|Sunday 25th September 2005.
Dartmoor bathed in autumnal sunshine, ripe for a stretching yomp with my finest friends, taking in the Bronze Age compound of Grimspound, and the small kist-centred stone ring of Soussons Common Cairn Circle, ending with the cool darkness of the Warren House Inn.
The day was bright and blustery with intermittent slight clouds to bathe us as we gloried in this fine slice of countryside; the last purple blush of the heather was invisible until almost underfoot, and the quick leap to flight of skylarks and other small birds served to bring our heads quickly to the bright blue of the sky above.
The route from the Warren House Inn to Grimspound – a distance of around 1.5 miles - traverses the many deep gouges and scars of the Birch Tor and Vitifer tin mines, that finally ceased production in 1939. Bar the deep open gullies, little remains - only a few granite plinths remain of the outbuildings, with some ominous looking bracken-edged craters that might once have been shafts. Before reaching Headland Warren Farm, and Grimspound beyond, a stone row can be seen on the ridgeback of the rounded Hill – unnamed on OS maps – south of the path through the disused workings.
Grimspound has been well documented elsewhere, but to evoke what passed before me, I quote at length from John Lloyd Warden Page's "An Exploration of Dartmoor and its Antiquities with some account of its Borders" published in 1889:
"But from the crest of Hookner Tor* we shall look down upon an enclosure lying on the slope of Hameldown opposite, to which other circles are but pigmies. Even at this distance we may discern a number of rings of stone within its walls, marking the abode of wild shepherd, wilder hunter, or of warriors long since passed away – mighty Grimspound.
The scene is impressive, and we stand for some moment surveying the remains of these ancient dwellings, encircled by their ruined walls, which at one moment stand forth clear and defined in the warm sunlight, and the next wax indistinct as a cloud drifts over the face of the sun, plunging hill and valley into shadow. A great sweep of wild moor rolls away into the western distance, weird, mysterious, solitary. Unbidden rise the words of one who knew and loved the great upland many years ago:
"If you want sternness and loneliness, pass into Dartmoor. There are wastes and wilds, crags of granite, views into far-off districts, and the sound of waters hurrying away over their rocky beds, enough to satisfy the largest hungering and thirsting after poetical delight."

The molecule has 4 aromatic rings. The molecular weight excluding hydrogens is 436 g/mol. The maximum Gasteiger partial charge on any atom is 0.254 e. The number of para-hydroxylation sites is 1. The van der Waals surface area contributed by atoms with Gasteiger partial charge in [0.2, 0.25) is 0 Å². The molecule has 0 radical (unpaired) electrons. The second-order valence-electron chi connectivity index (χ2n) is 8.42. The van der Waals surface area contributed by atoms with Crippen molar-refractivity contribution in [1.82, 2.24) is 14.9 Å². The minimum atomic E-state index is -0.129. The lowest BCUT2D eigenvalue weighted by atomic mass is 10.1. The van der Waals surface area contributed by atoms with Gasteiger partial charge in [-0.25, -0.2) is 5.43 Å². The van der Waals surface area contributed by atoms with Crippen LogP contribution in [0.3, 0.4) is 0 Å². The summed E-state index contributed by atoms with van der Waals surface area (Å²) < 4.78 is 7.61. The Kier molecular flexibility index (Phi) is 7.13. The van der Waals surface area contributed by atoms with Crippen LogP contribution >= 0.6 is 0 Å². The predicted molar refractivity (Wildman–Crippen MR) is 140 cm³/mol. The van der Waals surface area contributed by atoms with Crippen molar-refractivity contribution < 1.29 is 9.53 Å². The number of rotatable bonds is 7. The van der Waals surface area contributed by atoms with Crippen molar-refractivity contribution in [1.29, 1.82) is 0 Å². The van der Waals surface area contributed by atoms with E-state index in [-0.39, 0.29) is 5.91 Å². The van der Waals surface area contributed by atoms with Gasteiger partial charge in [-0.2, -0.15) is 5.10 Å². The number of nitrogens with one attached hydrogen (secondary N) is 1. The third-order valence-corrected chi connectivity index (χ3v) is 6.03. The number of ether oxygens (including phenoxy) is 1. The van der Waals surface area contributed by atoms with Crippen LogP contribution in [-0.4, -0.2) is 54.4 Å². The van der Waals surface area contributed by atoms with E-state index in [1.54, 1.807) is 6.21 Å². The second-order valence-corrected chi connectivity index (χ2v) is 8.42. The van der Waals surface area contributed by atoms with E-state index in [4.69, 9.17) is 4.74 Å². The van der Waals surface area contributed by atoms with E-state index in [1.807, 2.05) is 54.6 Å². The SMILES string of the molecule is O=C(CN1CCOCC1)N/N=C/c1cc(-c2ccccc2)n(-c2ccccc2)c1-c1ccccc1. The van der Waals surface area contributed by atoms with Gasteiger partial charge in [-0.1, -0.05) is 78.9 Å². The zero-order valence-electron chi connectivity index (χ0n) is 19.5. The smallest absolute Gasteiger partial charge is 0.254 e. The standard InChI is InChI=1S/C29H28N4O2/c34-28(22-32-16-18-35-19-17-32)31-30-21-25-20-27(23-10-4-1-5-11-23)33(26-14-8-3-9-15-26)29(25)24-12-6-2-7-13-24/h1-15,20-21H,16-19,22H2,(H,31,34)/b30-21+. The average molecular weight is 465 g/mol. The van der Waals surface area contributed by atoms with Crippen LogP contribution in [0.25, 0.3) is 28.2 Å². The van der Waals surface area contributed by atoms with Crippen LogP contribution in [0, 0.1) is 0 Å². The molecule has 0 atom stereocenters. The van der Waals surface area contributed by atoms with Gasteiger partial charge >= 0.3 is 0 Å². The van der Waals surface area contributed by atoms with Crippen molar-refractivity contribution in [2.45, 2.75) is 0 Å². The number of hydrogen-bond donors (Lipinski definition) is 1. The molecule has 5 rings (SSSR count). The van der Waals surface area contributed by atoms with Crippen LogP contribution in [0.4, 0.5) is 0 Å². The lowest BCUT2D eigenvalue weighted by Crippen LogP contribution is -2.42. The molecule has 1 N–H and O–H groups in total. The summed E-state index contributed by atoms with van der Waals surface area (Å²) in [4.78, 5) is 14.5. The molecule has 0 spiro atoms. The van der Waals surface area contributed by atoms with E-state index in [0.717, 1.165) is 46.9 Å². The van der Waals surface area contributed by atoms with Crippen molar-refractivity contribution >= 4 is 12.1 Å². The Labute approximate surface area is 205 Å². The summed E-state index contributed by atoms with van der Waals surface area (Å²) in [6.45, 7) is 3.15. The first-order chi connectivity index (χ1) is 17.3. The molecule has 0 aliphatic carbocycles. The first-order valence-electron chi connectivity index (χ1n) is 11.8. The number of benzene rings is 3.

*Hookner Tor is now shown on OS maps as Hookney Tor.
We saw all of this, exploring the inorganic remnants of the small round huts, some with curved entrance passages to protect those inside from the worst of the weather, and the impressive entrance high on the southern side of the ring. An enforced diet of Ray Mears and "Time Team" means that the minds eye immediately puts flesh on these remnants, constructing high-pitched roofs, curling wood smoke etc…. As we were leaving, a kestrel slid westward across the sky, scouring the ground for signs of life.
A short walk along the minor road that runs southward towards Ashburton along the eastward valley slope, and we crossed the road to rejoin the bridlepath, crossing the slight stream at the bottom of the valley. Half a mile southwards, in fields of closely-cropped grass, we passed the ruins of the medieval village of Challacombe, thick stone walls now surrounded by strong upright trees. The bridlepath continues through the farm, the gate deep in the shade of the trees. Beyond the farm, at the bridlepath fork, we took the lower path on to Soussons Farm, skirting the edge of the conifer plantation – one of the last planted on Dartmoor in the late 1940's - to come upon Soussons Common Cairn Circle, set back from the road, hard against the plantation's southern edge.
The Circle is a sweet spot – falsely so, sadly, due to the shelter and screening effect of the 60-year old plantation – but has fine views to the south and southwest. Jeremy Butler in Volume 5 of the Dartmoor Atlas of Antiquities highlights that there was a triple stone row associated with the circle, but alas it has now gone – "site only: vicinity overplanted" - vanished beneath the serried ranks of pine. The grid reference of the row is listed as SX676799; well inside the plantation proper, half a mile or so northwards up the slope of Soussons Common: we looked, but in vain. Surrounded by conifers on three sides, it's difficult to see how the Circle may have looked in a cleaner landscape, but the row would most likely have been visible further up the hill.
The circle is described as a cairn circle; a delineating ring of closely-spaced (but not touching) small stones that enclosed a cairn-covered kist. However, to me it looks more like a kerb circle; a kist burial once covered by a more shallow stone covering (see Note below). I acknowledge that this difference may be nit-picking…...
The stretch north cut straight through the plantation – a mite boggy underfoot, despite the pleasant weather, and a considerable drain on the limbs: if the pub wasn't at the end of it, I might never have made it back! The whole trip took about three hours, covered a bit less than six miles, but will linger long in my memory…….
Note: The different types of burial monuments found on Dartmoor are explained here:
and here is a good background to the span of prehistoric archaeology on Dartmoor:
Posted by Pilgrim
30th September 2005ce
Edited 26th November 2005ce